Facts aren’t facts; truth isn’t true; reality isn’t real.
This is where we are.
It’s no wonder that “Orwellian” is the most widely used adjective derived from the name of a writer. We are living in the most surreal of times.
But Orwell’s days may be numbered as “Trumpian” has swiftly emerged to describe the president’s apparent intent to de-fictionalize Orwell’s dystopian vision. Either that, or he’s just plain addled. Or, it must be considered, the alien being that has inhabited the former Donald Trump’s body has been slow to absorb the intricacies and nuances of the spoken word.
Trump’s daily scrimmages with the English language make Bushisms seem like “Bartlett’s Best.” When not syntactically challenged, they’re jaw-droppingly mystifying. What possibly could he have intended when he suggested to NBC’s Lester Holt that he doesn’t know for sure if there’s an FBI investigation into “this Russia thing”? So the president doesn’t believe what every intelligence agency has said and what he has personally been told in briefings?
Choosing one’s truth is the essence of Trumpian logic. But the emanations from the White House can no longer be dismissed as mere incompetence. Something is very wrong at 1600 Pennsylvania Avenue. Inside the Oval Office golden walls, where even flies dare not land, democracy rocks perilously between the forces of light and darkness.
How perfectly evocative one recent night when press secretary Sean Spicer huddled with staffers behind a bush after news broke of FBI Director James Comey’s firing. The beleaguered Spicer finally agreed to come out and speak to the gathered media, but only if they extinguished their lights.
“Democracy Dies in Darkness,” reads The Washington Post banner, seeming ever-more-apt by the day.
So what are we to make of Trump’s constantly shifting facts and truths? Is he lying? Pretending? Or is he so certain of America’s abbreviated attention span and willing self-delusion that he can speak nonsense with the same impunity as when he claimed he could shoot someone on Fifth Avenue and his base wouldn’t care?
Or is it just possible that his campaign really is guilty of collusion with Russia? Does Vladimir Putin have something on the American president? There may, indeed, be nothing, as Trump insists, but the president goes out of his way to appear guilty. How difficult is it to say why he fired Comey? The variety of explanations over a matter of days was obviously a flailing for justification. Trying to track them felt like trying to solve a maze where the cheese keeps moving.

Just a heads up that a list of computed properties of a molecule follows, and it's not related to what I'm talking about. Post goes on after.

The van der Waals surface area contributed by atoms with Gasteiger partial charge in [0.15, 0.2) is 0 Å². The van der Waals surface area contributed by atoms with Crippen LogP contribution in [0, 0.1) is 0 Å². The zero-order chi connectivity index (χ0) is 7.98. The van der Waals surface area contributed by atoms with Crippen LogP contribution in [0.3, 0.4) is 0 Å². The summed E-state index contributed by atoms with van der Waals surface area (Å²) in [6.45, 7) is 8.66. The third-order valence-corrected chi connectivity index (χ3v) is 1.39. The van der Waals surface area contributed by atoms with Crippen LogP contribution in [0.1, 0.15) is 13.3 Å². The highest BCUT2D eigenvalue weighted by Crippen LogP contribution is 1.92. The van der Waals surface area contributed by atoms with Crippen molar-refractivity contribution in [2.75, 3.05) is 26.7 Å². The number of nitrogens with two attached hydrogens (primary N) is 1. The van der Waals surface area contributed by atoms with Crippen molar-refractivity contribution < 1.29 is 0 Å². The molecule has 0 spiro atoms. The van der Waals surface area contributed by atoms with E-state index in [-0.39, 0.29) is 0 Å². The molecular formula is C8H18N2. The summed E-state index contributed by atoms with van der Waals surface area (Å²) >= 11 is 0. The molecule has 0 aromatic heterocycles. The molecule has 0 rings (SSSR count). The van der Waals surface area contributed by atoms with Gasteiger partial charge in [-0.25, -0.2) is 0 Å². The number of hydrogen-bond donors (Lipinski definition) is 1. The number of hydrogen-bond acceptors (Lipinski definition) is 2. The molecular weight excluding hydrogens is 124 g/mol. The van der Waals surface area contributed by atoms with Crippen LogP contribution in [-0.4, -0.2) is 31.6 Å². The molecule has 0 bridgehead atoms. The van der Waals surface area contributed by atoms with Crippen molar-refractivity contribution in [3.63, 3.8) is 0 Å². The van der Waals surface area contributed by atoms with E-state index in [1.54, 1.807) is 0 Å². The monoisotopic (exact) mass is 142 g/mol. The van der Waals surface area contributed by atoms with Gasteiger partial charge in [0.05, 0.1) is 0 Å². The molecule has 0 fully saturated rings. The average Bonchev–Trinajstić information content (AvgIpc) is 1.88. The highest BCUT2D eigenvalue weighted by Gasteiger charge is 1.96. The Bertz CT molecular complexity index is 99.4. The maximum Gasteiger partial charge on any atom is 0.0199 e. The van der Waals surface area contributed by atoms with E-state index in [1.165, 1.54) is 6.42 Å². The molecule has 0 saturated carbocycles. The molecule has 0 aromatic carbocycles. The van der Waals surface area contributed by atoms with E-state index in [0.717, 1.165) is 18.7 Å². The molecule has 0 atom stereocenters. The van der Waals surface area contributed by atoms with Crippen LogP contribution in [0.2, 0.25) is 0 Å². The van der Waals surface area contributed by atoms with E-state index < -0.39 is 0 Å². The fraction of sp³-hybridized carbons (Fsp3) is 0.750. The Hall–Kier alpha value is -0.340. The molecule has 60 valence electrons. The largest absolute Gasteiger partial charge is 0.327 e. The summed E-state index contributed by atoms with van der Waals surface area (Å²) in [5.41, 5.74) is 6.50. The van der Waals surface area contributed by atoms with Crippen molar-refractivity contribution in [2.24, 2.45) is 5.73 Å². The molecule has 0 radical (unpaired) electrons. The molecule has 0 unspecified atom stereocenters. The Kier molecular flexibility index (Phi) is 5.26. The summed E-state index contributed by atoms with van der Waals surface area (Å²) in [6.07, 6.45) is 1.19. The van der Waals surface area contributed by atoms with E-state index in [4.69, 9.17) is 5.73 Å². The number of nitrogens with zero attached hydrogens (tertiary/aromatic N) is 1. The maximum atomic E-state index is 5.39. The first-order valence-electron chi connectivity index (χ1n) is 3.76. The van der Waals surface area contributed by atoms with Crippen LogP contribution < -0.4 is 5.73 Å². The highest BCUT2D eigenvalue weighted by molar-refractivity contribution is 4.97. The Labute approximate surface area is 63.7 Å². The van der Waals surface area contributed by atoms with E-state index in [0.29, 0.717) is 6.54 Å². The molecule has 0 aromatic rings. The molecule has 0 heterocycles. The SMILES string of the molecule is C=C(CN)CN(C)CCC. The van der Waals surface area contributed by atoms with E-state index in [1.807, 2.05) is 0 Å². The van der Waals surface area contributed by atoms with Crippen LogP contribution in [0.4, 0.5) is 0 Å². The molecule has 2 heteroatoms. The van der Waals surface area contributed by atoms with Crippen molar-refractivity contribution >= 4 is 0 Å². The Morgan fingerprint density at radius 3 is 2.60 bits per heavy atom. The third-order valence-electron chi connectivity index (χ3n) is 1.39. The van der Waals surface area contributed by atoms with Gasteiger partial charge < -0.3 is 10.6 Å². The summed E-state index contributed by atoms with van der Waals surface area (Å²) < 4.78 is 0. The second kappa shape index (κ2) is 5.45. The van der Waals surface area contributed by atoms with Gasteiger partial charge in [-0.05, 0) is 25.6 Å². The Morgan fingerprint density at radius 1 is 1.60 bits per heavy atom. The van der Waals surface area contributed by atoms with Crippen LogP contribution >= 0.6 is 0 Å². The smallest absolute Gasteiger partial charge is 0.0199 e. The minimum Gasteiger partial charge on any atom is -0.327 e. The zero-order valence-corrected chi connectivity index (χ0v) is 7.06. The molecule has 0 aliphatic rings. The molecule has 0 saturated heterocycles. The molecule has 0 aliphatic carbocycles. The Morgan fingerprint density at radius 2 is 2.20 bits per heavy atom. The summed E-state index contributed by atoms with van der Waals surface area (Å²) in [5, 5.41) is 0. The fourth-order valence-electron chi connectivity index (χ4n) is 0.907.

First, it was Comey’s handling of Hillary Clinton’s email investigation. Next it was the Justice Department’s recommendation. Then it was neither. Trump was always thinking about firing him, he himself said. (Note to staffers: Trump is always thinking about firing everyone.)
The latest to slip Trump’s tongue was that Comey was a “showboater,” which the showboater-in-chief would see as competition. Also, Comey had lost the confidence of the bureau, said Trump, despite FBI testimony to the contrary. Finally, Comey wasn’t good at his job, which would be a rational basis, if only he’d thought of it sooner. Most agree that Comey exercised poor judgment in issuing Clinton investigation updates that could have affected the election outcome.
Several months forward, however, what could have prompted Trump to take action? In a Trumpian world, stalled somewhere between second grade and a prep school locker room, even the ridiculous seems plausible. So, let’s try a wild one: Maybe Trump fired Comey for being taller, at 6-feet-8. In light of his infatuation with size, one can easily imagine that a 6-foot-3-inch Trump would resent having to look up to the guy who was investigating possible collusion between his campaign and Russia.
In the adult world, however, the eye tends to land on other likelihoods, as in Comey’s Trump campaign/Russia investigation, his recent request for more resources for the investigation, his denial of Trump’s claim that former President Obama had wiretapped his office, and his refusal during a dinner with Trump to pledge loyalty.
Trump disputes all of the above, surprising no one.
But Trump couldn’t leave it alone. Friday, he launched a Twitter tirade that seemed to threaten Comey, saying the fired director had better hope there’s no tapes of their conversations if he starts leaking to the press. Just as Trump projected himself in calling Comey a showboater, one could reasonably extrapolate that Trump is the one concerned about what next might surface.
Then again, maybe it’s just that alien thing messing with Trump’s mind.
KATHLEEN PARKER is a syndicated columnist of The Washington Post, a regular guest on television shows like The Chris Mathews Show and The O’Reilly Factor, and is a member of the Buckley School’s faculty. She won the 2010 Pulitzer Prize for distinguished commentary.